This week has the potential to see new temperature records set or matched as very cold air moves in off the continent.

Whilst amounts and location of snow are very difficult to estimate at more than 24hrs to 48hrs away there is no doubt that the incoming air is very cold indeed.

In the early hours of Wednesday one weather model is showing extremely cold air (496-504 DAM ie very low thickness) just off the coast of Scotland. In the last 60 years there have been only three occasions where air approaching this thickness (500 DAM and lower) has been recorded in the UK:

February 1st 1956: Hemsby, Norfolk
February 7th 1969 at Stornoway, Outer Hebrides
January 12th 1987 at Hemsby.

thick
Radiosonde (weather balloon) ascents will make very interesting reading this week

With the deep cold air in place the potential for snowfall comes once the air starts to become unstable. East London, and much of the east coast, best falls come where convergence lines ‘streamers’ form.

streamer
One example of a streamer is forecast to occur on Tuesday

If persistent, these ‘Christmas tree’ features are capable of producing snowfall accumulating at the rate of 5–7cm per hour in especially cold
outbreaks, albeit often very locally. The steep thermal contrast between the very cold air and the current warm anomaly in the North Sea could make any snowfall very heavy indeed.

Streamers during the cold spell of January 1987 saw 30cm fall widely with some up to 65cm in Kent and 45cm in south Essex. Parts of Cornwall saw up to 40cm.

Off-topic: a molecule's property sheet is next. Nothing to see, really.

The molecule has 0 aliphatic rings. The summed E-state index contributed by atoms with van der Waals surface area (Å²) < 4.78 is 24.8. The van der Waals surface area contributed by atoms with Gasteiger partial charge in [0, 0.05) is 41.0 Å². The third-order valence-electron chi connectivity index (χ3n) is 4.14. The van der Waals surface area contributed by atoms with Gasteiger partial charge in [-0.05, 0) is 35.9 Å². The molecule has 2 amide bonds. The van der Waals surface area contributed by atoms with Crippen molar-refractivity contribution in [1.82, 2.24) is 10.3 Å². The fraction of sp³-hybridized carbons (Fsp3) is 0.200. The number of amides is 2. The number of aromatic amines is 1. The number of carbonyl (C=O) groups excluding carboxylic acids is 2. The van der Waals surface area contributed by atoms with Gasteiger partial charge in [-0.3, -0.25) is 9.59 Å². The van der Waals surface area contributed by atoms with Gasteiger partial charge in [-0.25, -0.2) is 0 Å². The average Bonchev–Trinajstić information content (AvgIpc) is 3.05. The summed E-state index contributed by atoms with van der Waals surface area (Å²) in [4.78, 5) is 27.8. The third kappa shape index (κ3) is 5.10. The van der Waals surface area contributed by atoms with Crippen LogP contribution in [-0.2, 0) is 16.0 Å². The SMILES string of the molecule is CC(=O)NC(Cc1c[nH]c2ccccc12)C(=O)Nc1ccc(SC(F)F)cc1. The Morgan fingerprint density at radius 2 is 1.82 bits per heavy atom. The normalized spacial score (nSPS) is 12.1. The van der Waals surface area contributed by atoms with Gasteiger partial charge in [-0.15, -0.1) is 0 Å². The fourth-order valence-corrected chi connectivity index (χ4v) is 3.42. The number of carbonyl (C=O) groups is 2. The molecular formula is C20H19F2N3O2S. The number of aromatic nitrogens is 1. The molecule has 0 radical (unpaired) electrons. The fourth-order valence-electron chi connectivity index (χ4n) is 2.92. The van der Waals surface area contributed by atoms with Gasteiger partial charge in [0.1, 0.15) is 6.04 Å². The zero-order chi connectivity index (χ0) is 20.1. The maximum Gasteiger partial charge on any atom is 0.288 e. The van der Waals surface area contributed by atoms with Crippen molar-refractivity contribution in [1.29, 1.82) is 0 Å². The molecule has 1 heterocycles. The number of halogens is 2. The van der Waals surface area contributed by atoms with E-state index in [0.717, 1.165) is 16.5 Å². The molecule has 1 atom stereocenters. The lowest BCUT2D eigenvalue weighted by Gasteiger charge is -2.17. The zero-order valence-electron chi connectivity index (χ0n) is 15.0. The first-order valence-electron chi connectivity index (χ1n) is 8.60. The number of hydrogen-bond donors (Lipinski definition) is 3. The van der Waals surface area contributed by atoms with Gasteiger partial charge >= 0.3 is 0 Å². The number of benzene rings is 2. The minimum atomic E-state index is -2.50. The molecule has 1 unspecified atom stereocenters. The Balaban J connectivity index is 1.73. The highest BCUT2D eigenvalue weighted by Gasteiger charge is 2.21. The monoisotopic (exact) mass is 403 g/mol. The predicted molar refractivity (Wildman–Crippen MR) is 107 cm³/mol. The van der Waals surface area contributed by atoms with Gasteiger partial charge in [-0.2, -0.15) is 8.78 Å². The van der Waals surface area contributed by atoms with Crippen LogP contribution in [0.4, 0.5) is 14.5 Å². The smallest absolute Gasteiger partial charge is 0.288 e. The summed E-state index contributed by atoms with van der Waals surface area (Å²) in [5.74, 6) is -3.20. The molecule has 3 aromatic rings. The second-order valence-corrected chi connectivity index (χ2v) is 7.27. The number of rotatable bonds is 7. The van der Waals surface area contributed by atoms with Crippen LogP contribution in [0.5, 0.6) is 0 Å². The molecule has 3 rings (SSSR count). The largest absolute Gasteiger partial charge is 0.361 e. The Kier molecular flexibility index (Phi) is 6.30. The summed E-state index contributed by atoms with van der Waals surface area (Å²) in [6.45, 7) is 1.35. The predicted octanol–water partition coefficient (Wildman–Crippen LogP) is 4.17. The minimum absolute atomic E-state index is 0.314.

During a cold spell in February 2009 thundersnow was recorded – the favoured spot this time being parts of Surrey which saw 30cm.

Personally the most snow I have recorded during a cold spell was in February 1991. A very deep cold pool, not unlike what is forecast this week, covered much of the south. in air approaching 500 DAM. Days and days of snow followed dumping knee-deep powder in my local park in suburban East London. Reported depths included 20cm at St James’ Park in the centre of London, and 38cm at Rettendon, Essex.

There is a very good paper on cold pools and snowfall here.

beast

 

 

 

Snow for day after Boxing Day?

The models are showing another knife-edge situation for snow – similar to the ‘rain turning to snow’ event earlier this month. But there are a number of factors working against it this time round, at least for most of us who live between sea level and 30 metres.

Screen Shot 2017-12-26 at 08.43.38
The highest resolution model AROME shows snowfall rate but I would expect that only high ground (100m +) will see any accumulation

The low level supply of air off the continent is much milder this time round. Hamburg and northern Germany on the 9th was some 5C colder than currently.

The air pressure, crucial to bringing that snow line down lower, is forecast to be around 10mb higher this time.

And even if we see settling the soil temps, after the recent mild spell, are still 5C – 10C down to 10cm… Screen Shot 2017-12-26 at 11.46.19

wet bulb

chilterns